1. I joined the Green Party around 6 months ago for similar reasons to you, although what actually convinced me was visiting the Vote for Policies website and doing their questionnaire where you choose what you think are the best policies for various areas such as health, foreign policy, the economy, immigration etc. of the six main parties without being told whose policy is which. I found this a really good tool to help me align my values with the party most suited to them. I came out 100% Green! This rather surprised me. I felt the policies I chose were the most pragmatic and sensible and although I had a soft spot for the Greens and voted for them in the past in council and European elections I hadn’t voted for them previously in general elections partly because I had this idea they were a bit wacky and lacked a certain pragmatism. So this was a real eye opener for me and made me decide to join.

    For me, they certainly don’t have all the answers but I think they are asking a lot better questions at the moment than the other parties. I also find them less partisan. For example, when Natalie Bennett was asked recently how she would feel if the other parties started stealing their polices, she said she would be very happy with that. II found this attitude very refreshing. I think essentially the other parties are all fighting over the same bone of materialism (as the way forward) in one way or another and not really addressing the issues of growth, the flawed logic of consumerism and the very notion of what prosperity means. To varying degrees, it’s all pretty much business as usual.

    I feel the Green Party are suggesting another type of world view. One that embraces the complexity and interdependency of our situation and focuses on the idea of human flourishing in a much broader sense than what consumerism offers. This is why I’ve decided to stand up and be counted and I’ve signed up to go out canvassing for them. Gulp!

  2. Hi,

    A bit of a late reply here, but worth mentioning, I think.

    My wife and I have also recently joined the Green Party, partly in response to my results on the Votes for Policies website – which Barry introduced me too – I scored 85% Green/ 15% Labour, which was a surprise to me (I thought that I would fall much more heavily on the side of Labour – who I have always voted for).

    I was also becoming increasingly interested in the Green Party for several other reasons, some of which I feel are worth briefly outlining here.

    I, like many others, have become increasingly disillusioned with the political system and the main political parties. Ideologically, I am quite far from the Conservatives on most issues – if I hear Mr Cameron (or any of his crew) tell me that they will help people that want to Work Hard, Get On, and Do the Right Thing, I am likely to throw something at the Telly – life is not that black and white. I care less about so called benefit ‘scroungers’ than I do about the highly privileged taking advantage of their positions to increase their already massive wealth, at the expense of us all. I am closer to the Liberal Democrats but not sufficiently so to make me switch from voting Labour. Which brings me to the party that I have always supported in the past: whenever I hear Labour members and backbenchers I find my self often in agreement, but the main party, as it stands seems to have no direction – they seem scared to speak out or commit themselves to any issue in a meaningful way and they often criticise the other parties without offering much in the way of solutions. These are brief points and I could go on, but the main point is that I do not have faith in the old two party system any more.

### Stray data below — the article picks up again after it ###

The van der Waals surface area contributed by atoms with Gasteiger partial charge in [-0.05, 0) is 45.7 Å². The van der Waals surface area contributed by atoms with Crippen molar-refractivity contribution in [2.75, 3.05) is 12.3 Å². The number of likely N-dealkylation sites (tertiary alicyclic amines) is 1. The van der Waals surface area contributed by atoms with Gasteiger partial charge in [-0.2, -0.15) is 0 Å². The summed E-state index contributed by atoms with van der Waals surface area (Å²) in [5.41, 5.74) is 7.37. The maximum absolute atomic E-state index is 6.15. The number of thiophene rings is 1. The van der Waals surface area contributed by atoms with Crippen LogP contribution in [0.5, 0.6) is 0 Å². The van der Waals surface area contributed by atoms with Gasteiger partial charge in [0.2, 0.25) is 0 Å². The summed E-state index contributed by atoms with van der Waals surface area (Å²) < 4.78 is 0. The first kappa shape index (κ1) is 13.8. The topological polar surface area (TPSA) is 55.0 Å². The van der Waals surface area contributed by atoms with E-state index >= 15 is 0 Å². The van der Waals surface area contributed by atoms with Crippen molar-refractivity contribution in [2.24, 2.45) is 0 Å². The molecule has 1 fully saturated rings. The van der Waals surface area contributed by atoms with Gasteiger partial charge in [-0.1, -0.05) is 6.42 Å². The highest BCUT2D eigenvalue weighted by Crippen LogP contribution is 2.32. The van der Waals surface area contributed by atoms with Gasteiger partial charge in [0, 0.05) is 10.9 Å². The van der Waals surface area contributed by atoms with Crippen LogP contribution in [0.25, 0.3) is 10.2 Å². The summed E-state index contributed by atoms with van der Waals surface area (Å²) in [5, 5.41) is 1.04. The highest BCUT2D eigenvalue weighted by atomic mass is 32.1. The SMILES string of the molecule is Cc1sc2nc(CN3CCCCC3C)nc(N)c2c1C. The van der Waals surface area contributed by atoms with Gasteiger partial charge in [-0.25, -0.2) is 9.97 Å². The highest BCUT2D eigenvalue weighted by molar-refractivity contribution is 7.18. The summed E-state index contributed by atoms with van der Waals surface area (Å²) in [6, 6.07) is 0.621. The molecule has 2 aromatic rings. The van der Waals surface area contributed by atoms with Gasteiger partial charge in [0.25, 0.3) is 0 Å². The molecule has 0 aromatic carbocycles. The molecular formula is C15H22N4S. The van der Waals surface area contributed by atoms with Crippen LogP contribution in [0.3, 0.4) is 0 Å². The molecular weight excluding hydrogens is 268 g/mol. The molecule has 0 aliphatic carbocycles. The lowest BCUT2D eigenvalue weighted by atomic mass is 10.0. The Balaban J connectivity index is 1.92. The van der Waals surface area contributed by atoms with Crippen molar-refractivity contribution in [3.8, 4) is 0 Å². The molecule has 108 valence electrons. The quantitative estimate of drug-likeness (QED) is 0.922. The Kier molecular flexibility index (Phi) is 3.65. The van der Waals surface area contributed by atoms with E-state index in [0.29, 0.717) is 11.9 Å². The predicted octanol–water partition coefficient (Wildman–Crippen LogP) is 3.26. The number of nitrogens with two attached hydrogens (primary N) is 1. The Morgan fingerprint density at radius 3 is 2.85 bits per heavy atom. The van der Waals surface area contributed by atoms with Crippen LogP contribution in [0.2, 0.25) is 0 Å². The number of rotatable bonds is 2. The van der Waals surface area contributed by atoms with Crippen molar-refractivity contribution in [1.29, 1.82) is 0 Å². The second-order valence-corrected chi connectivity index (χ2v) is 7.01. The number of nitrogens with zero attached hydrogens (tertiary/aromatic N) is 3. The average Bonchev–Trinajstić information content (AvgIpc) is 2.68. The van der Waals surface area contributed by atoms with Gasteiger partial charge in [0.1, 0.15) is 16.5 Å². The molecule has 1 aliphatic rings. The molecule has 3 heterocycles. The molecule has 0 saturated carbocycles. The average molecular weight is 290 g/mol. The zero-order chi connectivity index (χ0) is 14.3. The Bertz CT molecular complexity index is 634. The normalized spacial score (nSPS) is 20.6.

I am not alone in this and there have been two notable symptoms of the public’s general disenchantment: UKIP and Russell Brand. What I do not want to see at the general election is large numbers of people to thinking that these are the only viable options( if they are not seduced by the main parties). Many will vote UKIP because they speak loudly on issues that concern them. Fine – I am not here to tell anyone how to vote, but what if you do not agree with UKIP? Russell Brand suggests that we should not vote, but engage in direct political action instead. Why can’t we do both? If everybody who holds political views broadly similar to Brand does not vote, then what happens? Might I suggest a Conservative/ UKIP coalition? This worries me. If on the other hand more people vote Green – instead of not voting, then we might see the Greens in some sort of coalition with Labour. This worries me much less. Even without the Greens forming a coalition, just having more Green MP’s in parliament will have a beneficial effect on the political process.

    I, like Robert, do not agree with all of the Greens policies and I have often found the Green movement to be dogmatic on issues such as Nuclear Power – which I generally support in favour of the much more harmful fossil fuels. Happily, since joining I have found that there is a wide, mature and non-dogmatic (in most cases) debate ongoing within the party, on this very issue – they are not as dogmatic as I had assumed.

    The political class probably do need shaking up; UKIP and Brand will rightly form part of this process – but there must be some balance in parliament and I think that the Greens offer the best chance of this – perhaps they also will convince Labour to get their act together in the process.

    Rich